- You get the smell of freshly baked bread in the morning - what nicer smell to greet the guests when they wake up!
- The bread is easier to digest when it’s had longer to prove.
- It’s much cheaper than buying bread from the bakers or supermarket
- If you're not going to use all of the loaves they freeze very well
There are a couple of disadvantages:
- Homemade, warm bread tastes so good it’s very difficult not to eat too much of it in one sitting!
- It can be difficult to slice when it’s warm, so you need to get your timings right.
My bread recipe and method ( bread maker method )
I haven’t noticed any difference between white bread flours. But I do swear by Wessex Mill Six Seed Bread Flour for a granary loaf. My guests and course attendees always comment on the bread made with this flour.
I make it with olive oil and maple syrup, so the loaf is vegan. But you can use honey and butter instead.
- 550g granary or white bread bread flour
- 1 tablespoon maple syrup
- 1 tablespoon extra virgin olive oil
- 1.5 teaspoons salt
- 1.5 teaspoons fast action yeast ( I prefer Allinsons )
- 320 ml water
Put all of the ingredients in the bread maker, yeast first, then flour, then everything else. Use the dough setting - which is 16 on my current Panasonic machine.
When it’s finished put the dough onto a floured surface. Shape into 3 loaves. I usually create a slightly oval loaf.
Put the 3 loaves onto a baking tray, making sure they’re not too close together. I normally put each one onto an individual rectangle of baking parchment or silicon liner. This allows me to take one loaf off the tray to bake individually.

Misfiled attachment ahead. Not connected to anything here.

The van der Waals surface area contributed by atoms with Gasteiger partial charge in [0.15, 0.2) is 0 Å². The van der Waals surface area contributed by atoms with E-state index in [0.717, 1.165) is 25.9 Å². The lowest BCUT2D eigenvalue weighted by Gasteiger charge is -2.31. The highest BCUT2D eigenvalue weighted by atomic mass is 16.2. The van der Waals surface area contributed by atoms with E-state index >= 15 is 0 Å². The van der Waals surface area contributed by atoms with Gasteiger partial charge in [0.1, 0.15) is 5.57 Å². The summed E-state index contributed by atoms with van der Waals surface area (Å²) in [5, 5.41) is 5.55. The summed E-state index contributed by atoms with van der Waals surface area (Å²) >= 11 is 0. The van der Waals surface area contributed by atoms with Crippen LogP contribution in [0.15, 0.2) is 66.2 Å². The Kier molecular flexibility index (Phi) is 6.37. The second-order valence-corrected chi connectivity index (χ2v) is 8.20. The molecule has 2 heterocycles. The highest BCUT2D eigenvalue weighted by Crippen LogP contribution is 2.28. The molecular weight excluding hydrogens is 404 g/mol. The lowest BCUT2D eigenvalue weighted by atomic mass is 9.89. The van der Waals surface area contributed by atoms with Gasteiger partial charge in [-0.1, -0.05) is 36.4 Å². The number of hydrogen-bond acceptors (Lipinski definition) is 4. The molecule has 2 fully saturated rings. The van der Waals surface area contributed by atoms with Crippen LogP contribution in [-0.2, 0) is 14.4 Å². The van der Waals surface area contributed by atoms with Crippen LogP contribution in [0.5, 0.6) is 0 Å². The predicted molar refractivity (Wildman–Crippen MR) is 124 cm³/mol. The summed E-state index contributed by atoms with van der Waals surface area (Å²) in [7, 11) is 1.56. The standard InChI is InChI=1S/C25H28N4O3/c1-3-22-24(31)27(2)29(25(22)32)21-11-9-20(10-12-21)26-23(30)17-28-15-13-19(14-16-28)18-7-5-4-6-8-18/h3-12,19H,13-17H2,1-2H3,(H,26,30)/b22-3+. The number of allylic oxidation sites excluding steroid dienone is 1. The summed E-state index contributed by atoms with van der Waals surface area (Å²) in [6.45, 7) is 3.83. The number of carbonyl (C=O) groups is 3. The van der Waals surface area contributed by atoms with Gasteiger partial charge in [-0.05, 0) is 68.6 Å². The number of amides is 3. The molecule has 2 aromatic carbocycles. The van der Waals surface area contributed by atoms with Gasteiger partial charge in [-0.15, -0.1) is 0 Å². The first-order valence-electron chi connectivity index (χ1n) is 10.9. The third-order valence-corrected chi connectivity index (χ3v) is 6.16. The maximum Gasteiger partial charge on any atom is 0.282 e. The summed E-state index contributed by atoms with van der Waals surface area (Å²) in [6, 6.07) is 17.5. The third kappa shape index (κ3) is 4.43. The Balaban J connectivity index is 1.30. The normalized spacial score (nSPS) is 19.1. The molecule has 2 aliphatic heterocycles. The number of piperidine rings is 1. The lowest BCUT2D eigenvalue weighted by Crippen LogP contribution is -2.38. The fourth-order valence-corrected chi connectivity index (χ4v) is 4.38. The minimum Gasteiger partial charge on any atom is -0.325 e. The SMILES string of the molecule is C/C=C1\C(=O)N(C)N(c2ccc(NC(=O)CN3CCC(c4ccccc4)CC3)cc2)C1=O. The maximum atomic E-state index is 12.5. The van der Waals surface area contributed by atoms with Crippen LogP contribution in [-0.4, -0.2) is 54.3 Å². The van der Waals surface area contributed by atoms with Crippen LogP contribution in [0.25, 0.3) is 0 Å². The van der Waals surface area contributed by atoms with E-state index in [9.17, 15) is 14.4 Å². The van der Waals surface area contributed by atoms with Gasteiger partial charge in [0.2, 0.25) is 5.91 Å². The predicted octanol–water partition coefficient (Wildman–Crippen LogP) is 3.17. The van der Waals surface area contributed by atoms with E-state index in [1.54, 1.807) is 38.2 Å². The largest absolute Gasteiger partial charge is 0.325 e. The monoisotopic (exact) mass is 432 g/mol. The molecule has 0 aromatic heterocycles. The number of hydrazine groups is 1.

I then cover the loaves with something like beeswax wrap and put into the fridge at least overnight ( you could allow it to prove at room temperature for about an hour and then bake if preferred )
In the morning heat the oven to about 190 degrees celsius ( fan oven ), a bit hotter for non fan ovens.
I take one white and one granary bread out of the fridge and place on a lined baking tray.
Then bake for about 25 minutes. Leave to cool on a wire tray.
It can be difficult to cut the bread if it’s still warm. One piece of advice from Sharon at Holly Tree House B&B in Suffolk is to use an electric knife if the bread is too warm!
The following schedule usually means I have bread cool enough to slice!
- Get up at 6.30 and put the oven on
- Have a shower and then put the bread into the oven at 6.45
- Finish getting dressed.
- Take bread out of the oven at 7.10
- Slice bread at 8.20 and put under a glass cake dome
- First breakfast at 8.30
After a few years of struggling to get toast to guests the exact colour and temperature they wanted to eat at a specific point with their breakfast, I put a toaster into the guest dining room. Guests now make their own toast.
Putting the bread under a glass dome keeps it fresh for at least 2 days. This blog post shows you the buffet table with dome
Obviously with social distancing and COVID restrictions this has become more of a challenge for B&Bs. With only 2 rooms, I was able to have 2 individual buffets and I bought an extra toaster.
Find out more about more about the daily routine of a B&B owner in this blog post here --> What does a B&B owner actually do all day?